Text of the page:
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Earnings Miss: Mineral Resources Limited Missed EPS By 26% And Analysts Are Revising Their Forecasts

·3 min read

Last week saw the newest full-year earnings release from Mineral Resources Limited (ASX:MIN), an important milestone in the company's journey to build a stronger business. Statutory earnings per share fell badly short of expectations, coming in at AU$1.85, some 26% below analyst forecasts, although revenues were okay, approximately in line with analyst estimates at AU$3.4b. Earnings are an important time for investors, as they can track a company's performance, look at what the analysts are forecasting for next year, and see if there's been a change in sentiment towards the company. We thought readers would find it interesting to see the analysts latest (statutory) post-earnings forecasts for next year.

View our latest analysis for Mineral Resources

earnings-and-revenue-growth
earnings-and-revenue-growth

Taking into account the latest results, the consensus forecast from Mineral Resources' nine analysts is for revenues of AU$6.26b in 2023, which would reflect a huge 83% improvement in sales compared to the last 12 months. Per-share earnings are expected to soar 387% to AU$10.32. Before this earnings report, the analysts had been forecasting revenues of AU$7.33b and earnings per share (EPS) of AU$12.26 in 2023. Indeed, we can see that the analysts are a lot more bearish about Mineral Resources' prospects following the latest results, administering a real cut to revenue estimates and slashing their EPS estimates to boot.

What's most unexpected is that the consensus price target rose 8.9% to AU$77.71, strongly implying the downgrade to forecasts is not expected to be more than a temporary blip. That's not the only conclusion we can draw from this data however, as some investors also like to consider the spread in estimates when evaluating analyst price targets. The most optimistic Mineral Resources analyst has a price target of AU$100.00 per share, while the most pessimistic values it at AU$64.80. Analysts definitely have varying views on the business, but the spread of estimates is not wide enough in our view to suggest that extreme outcomes could await Mineral Resources shareholders.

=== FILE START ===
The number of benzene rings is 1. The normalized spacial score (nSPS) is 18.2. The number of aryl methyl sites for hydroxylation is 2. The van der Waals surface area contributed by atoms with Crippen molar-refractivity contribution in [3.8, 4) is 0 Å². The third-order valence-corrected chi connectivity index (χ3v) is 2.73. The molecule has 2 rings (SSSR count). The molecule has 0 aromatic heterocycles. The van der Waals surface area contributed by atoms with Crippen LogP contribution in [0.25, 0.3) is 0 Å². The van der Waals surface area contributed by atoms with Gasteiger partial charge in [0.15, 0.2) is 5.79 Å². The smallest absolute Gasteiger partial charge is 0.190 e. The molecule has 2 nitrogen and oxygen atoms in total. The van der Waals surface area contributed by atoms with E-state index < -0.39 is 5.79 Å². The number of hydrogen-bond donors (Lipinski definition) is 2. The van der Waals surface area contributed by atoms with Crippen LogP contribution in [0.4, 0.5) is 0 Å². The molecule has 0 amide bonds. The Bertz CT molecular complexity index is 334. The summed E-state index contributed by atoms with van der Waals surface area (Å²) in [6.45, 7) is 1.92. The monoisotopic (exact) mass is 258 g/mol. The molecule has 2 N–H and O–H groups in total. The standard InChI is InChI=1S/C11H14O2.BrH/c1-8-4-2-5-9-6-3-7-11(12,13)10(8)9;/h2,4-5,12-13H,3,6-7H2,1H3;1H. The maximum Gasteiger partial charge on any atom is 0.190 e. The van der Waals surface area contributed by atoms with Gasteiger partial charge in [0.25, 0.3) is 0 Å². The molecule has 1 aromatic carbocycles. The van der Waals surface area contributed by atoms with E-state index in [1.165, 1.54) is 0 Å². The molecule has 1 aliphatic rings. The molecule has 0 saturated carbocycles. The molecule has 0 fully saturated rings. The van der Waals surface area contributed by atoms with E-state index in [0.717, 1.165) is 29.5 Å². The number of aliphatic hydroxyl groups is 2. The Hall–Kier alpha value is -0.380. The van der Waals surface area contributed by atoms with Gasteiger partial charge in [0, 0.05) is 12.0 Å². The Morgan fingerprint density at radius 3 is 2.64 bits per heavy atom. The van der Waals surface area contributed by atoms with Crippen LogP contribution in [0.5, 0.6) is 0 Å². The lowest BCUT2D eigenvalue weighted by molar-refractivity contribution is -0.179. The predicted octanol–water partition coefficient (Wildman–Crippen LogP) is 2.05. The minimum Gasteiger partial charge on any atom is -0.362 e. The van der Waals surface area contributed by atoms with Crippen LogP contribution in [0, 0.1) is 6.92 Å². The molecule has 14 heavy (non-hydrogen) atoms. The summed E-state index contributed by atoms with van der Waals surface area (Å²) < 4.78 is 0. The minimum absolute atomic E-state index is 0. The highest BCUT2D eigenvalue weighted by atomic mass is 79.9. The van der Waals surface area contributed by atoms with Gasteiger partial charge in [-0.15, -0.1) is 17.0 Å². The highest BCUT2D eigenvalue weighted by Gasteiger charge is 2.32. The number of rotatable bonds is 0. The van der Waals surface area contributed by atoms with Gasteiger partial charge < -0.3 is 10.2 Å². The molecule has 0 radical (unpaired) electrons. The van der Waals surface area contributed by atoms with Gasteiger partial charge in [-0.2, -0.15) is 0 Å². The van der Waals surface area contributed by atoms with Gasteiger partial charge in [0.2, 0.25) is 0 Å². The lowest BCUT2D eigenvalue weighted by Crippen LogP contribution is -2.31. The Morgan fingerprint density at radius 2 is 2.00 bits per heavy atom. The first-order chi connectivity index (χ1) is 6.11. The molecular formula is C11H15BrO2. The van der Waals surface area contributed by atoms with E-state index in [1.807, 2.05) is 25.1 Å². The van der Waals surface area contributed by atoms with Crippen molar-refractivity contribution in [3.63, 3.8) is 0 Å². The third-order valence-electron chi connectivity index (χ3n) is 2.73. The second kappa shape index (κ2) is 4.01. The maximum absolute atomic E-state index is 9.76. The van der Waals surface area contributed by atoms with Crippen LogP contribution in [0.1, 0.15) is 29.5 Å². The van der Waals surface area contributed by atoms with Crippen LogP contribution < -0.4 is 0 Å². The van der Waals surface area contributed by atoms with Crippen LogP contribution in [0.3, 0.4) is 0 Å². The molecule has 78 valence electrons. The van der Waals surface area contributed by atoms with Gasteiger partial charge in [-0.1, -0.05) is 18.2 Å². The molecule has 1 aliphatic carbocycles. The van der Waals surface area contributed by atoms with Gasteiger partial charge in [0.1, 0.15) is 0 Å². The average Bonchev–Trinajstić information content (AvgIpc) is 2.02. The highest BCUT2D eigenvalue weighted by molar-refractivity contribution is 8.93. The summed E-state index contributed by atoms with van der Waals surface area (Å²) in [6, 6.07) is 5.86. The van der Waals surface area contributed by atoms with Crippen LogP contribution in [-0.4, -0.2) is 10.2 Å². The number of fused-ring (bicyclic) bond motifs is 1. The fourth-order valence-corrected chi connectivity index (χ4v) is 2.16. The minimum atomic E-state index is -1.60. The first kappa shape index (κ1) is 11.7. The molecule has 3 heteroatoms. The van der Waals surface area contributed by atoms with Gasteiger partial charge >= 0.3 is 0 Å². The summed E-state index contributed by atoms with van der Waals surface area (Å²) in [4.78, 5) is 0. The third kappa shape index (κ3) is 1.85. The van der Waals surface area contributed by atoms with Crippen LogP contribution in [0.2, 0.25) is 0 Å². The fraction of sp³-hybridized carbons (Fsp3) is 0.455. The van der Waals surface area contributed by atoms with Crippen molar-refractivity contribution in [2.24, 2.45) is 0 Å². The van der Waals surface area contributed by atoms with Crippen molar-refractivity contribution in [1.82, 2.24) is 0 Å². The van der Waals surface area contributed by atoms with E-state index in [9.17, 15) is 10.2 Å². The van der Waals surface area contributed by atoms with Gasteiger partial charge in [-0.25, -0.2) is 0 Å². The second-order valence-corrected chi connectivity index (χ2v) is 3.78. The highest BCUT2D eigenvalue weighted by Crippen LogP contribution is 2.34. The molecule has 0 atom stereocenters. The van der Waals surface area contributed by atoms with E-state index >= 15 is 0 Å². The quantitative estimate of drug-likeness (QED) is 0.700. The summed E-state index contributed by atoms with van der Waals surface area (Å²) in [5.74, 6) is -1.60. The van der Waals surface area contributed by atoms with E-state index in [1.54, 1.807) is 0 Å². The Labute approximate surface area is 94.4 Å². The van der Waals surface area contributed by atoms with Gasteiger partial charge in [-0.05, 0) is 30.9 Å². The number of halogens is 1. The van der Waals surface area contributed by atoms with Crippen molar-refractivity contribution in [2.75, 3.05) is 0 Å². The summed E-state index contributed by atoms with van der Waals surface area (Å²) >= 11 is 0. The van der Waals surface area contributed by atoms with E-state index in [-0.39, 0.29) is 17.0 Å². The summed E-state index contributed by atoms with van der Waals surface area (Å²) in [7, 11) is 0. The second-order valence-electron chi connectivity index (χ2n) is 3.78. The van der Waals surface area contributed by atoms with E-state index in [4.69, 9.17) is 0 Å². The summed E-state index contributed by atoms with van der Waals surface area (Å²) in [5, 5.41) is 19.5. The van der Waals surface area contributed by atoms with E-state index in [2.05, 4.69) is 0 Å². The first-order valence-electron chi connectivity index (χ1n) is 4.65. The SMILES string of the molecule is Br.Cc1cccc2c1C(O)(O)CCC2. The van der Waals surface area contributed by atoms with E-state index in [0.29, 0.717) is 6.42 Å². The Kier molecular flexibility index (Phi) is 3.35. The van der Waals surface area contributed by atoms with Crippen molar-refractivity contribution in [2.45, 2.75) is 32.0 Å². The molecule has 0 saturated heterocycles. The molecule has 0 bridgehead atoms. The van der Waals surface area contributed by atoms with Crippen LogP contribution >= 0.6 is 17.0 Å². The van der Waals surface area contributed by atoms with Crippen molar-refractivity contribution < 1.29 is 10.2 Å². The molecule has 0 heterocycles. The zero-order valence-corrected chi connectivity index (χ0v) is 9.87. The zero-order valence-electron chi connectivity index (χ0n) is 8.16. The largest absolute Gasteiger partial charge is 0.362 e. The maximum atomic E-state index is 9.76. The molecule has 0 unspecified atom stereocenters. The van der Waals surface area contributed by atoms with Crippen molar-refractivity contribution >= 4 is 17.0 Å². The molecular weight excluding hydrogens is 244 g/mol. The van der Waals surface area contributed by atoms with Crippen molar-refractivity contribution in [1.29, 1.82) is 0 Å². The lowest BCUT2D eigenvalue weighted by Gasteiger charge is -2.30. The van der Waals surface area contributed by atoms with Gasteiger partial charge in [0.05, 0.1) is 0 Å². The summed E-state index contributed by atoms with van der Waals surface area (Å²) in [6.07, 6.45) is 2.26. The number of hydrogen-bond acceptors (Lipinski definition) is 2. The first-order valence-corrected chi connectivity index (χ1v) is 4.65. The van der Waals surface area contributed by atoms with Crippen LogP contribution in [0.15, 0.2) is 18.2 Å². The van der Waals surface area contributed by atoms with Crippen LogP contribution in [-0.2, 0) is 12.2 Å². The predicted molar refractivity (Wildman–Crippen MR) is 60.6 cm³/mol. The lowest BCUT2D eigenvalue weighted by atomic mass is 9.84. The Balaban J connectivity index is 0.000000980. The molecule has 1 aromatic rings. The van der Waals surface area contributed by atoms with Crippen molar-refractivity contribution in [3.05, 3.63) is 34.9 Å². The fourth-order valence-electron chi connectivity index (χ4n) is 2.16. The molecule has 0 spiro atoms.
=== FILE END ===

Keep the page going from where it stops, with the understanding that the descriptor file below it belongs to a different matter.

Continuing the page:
Looking at the bigger picture now, one of the ways we can make sense of these forecasts is to see how they measure up against both past performance and industry growth estimates. The analysts are definitely expecting Mineral Resources' growth to accelerate, with the forecast 83% annualised growth to the end of 2023 ranking favourably alongside historical growth of 23% per annum over the past five years. Compare this with other companies in the same industry, which are forecast to grow their revenue 0.3% annually. Factoring in the forecast acceleration in revenue, it's pretty clear that Mineral Resources is expected to grow much faster than its industry.

The Bottom Line

The most important thing to take away is that the analysts downgraded their earnings per share estimates, showing that there has been a clear decline in sentiment following these results. They also downgraded their revenue estimates, although industry data suggests that Mineral Resources' revenues are expected to grow faster than the wider industry. There was also a nice increase in the price target, with the analysts clearly feeling that the intrinsic value of the business is improving.

With that said, the long-term trajectory of the company's earnings is a lot more important than next year. We have estimates - from multiple Mineral Resources analysts - going out to 2025, and you can see them free on our platform here.

However, before you get too enthused, we've discovered 2 warning signs for Mineral Resources (1 makes us a bit uncomfortable!) that you should be aware of.

Have feedback on this article? Concerned about the content? Get in touch with us directly. Alternatively, email editorial-team (at) simplywallst.com.

This article by Simply Wall St is general in nature. We provide commentary based on historical data and analyst forecasts only using an unbiased methodology and our articles are not intended to be financial advice. It does not constitute a recommendation to buy or sell any stock, and does not take account of your objectives, or your financial situation. We aim to bring you long-term focused analysis driven by fundamental data. Note that our analysis may not factor in the latest price-sensitive company announcements or qualitative material. Simply Wall St has no position in any stocks mentioned.

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